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Not long ago I started programming Python with Django. Sometimes I get strange errors and have no clue, why. So, let's beginn with one of these errors.

I have a View with two functions. Example:

def view_post(request, slug):
    """
    Shows a single post
    """
    posts = Post.objects(slug = slug).limit(1)
    for items in posts:
        post = items

    cssClasses = css_class_converter({ _css_class_editable })

    context = RequestContext(request)
    return render_to_response("single.html", { 'post': post, 'class': cssClasses }, context)

def new_post(request):
    '''
    Opens a blank page for creating a new post
    '''

    post = Post()
    cssClasses = css_class_converter({ _css_class_editable, _css_class_new })
    context = RequestContext(request)
    return render_to_response("single.html", {'post': post, 'new': True }, context)

Then calling them with my URLconf. Calling view_post function works as It should, without errors.

urlpatterns = patterns('blog.views',
    # Examples:
    url(r'^$', views.index),
    url(r'^(?P<slug>[^\.]+)', 'view_post', name='view_blog_post'),
    url(r'^new/$', 'new_post', name='new_blog_post'),

...

But calling the new_post function runs in a UnboundLocalError Exception on line 39 "local variable 'post' referenced before assignment". Line 39 is render_to_response of the view function, not the new function.

So, why the heck is my call of the new function throwing an error in my view function? Really, I have no clue. I came over from C# so I'm sure I didn't get some special Python rule which makes me coding things wrong.

Update: The indentation of the two functions isn't correct because of stackoverflow.com code panel. Don't care about it.

enter image description here

share|improve this question
    
The indentation in your example code is inconsistent - if it's like that in your actual code things won't behave as you expect. –  babbageclunk Nov 16 '11 at 21:28
    
Yeah thanks, I know that but it's just because of stack overflow :P –  René Stalder Nov 16 '11 at 21:39

2 Answers 2

up vote 3 down vote accepted

The problem is the indentation

def view(request):
    ...
    def new(request):
        ...

Is different for python of:

def view(request):
    ...

def new(request):
    ...

You should be sure use spaces for indentation and python recommends 4 spaces instead of tab

Update:

The problem is in urls:

url(r'^$', views.index),
url(r'^(?P<slug>[^\.]+)', 'view_post', name='view_blog_post'),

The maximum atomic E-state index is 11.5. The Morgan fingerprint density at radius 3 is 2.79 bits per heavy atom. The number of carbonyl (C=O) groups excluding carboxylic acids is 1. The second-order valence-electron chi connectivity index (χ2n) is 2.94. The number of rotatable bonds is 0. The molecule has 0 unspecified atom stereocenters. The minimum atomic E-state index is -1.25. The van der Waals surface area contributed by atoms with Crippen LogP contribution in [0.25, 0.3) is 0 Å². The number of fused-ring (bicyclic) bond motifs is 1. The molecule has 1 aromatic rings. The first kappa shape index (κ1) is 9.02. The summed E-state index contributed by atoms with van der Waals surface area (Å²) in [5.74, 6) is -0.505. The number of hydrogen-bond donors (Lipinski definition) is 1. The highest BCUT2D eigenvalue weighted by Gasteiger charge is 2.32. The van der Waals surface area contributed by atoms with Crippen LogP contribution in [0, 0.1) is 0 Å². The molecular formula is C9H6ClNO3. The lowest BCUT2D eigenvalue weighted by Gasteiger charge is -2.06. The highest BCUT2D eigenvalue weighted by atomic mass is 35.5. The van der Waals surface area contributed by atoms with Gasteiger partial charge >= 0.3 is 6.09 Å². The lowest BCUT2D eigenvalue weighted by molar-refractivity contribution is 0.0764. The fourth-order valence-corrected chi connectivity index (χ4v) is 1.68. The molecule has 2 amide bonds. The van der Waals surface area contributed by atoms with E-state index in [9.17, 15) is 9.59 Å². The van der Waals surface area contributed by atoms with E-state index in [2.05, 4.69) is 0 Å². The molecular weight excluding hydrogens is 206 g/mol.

url(r'^new/$', 'new_post', name='new_blog_post'),

Change it to:

url(r'^$', views.index),
url(r'^new/$', 'new_post', name='new_blog_post'),
url(r'^(?P<slug>[^\.]+)', 'view_post', name='view_blog_post'),

That is because the url /new/ match the regexp

r'^(?P<slug>[^\.]+)'
share|improve this answer
    
No, that isn't it. Thats just because I copied my code really ugly. It's ok in original. And wouldn't it throw an indention error instead of a reference error? –  René Stalder Nov 16 '11 at 21:37
    
Not really, in python you can define funcs in funcs –  diegueus9 Nov 16 '11 at 21:40
    
Yes, I know that. But as I said, it's correct in my file. I don't have indentation in my editor. It's just because of the code panel here. I'm going to add a screenshot to clarify that. –  René Stalder Nov 16 '11 at 21:42
    
I updated my question and added a screenshot. I'm sure it's not an indentation problem. Is it? –  René Stalder Nov 16 '11 at 21:45
1  
Oh, damn, you're so right with the URLconf. It would never have occurred to me. Thanks dude, that could be the solution for many of my problems :D –  René Stalder Nov 16 '11 at 21:54

The error definitely sounds like the view_post view function is being called. Are you sure that your urlpatterns are the right way around? Or both URL regexes could be pointed at view_post.

In view_post if the query finds no items, then the variable post that is only set in the for loop will not have been set, and the reference to it in render_to_response will raise the UnboundLocalError.

You can avoid that by setting post to None before the loop.

def view_post(request, slug):
        """
        Shows a single post
        """
        posts = Post.objects(slug = slug).limit(1)
        post = None   # Ensure post is bound even if there are no posts matching slug
        for items in posts:
            post = items

        cssClasses = css_class_converter({ _css_class_editable })

        context = RequestContext(request)
        return render_to_response("single.html", { 'post': post, 'class': cssClasses }, context)

You can see why the UnboundLocalError is happening using this simpler function:

def first_element(items):
    for item in items:
        result = item
        break
    return result

(Obviously, you wouldn't really implement first_element like this, but this illustrates what's happening.) If you call first_element with a non-empty list, it'll work as expected:

>>> first_element([2, 3, 4])
2

But if you call it with an empty list, result has never been bound, so you'll get the error:

>>> first_element([])
Traceback (most recent call last):
  File "<stdin>", line 1, in <module>
  File "<stdin>", line 5, in first_element
UnboundLocalError: local variable 'result' referenced before assignment
share|improve this answer
    
+1 for the tip. It wasn't the problem but it could also be one in future. Because I use MongoDB instead of the really well supported database mappers I didn't take a look to this details during my first steps. But you're right! –  René Stalder Nov 16 '11 at 21:57

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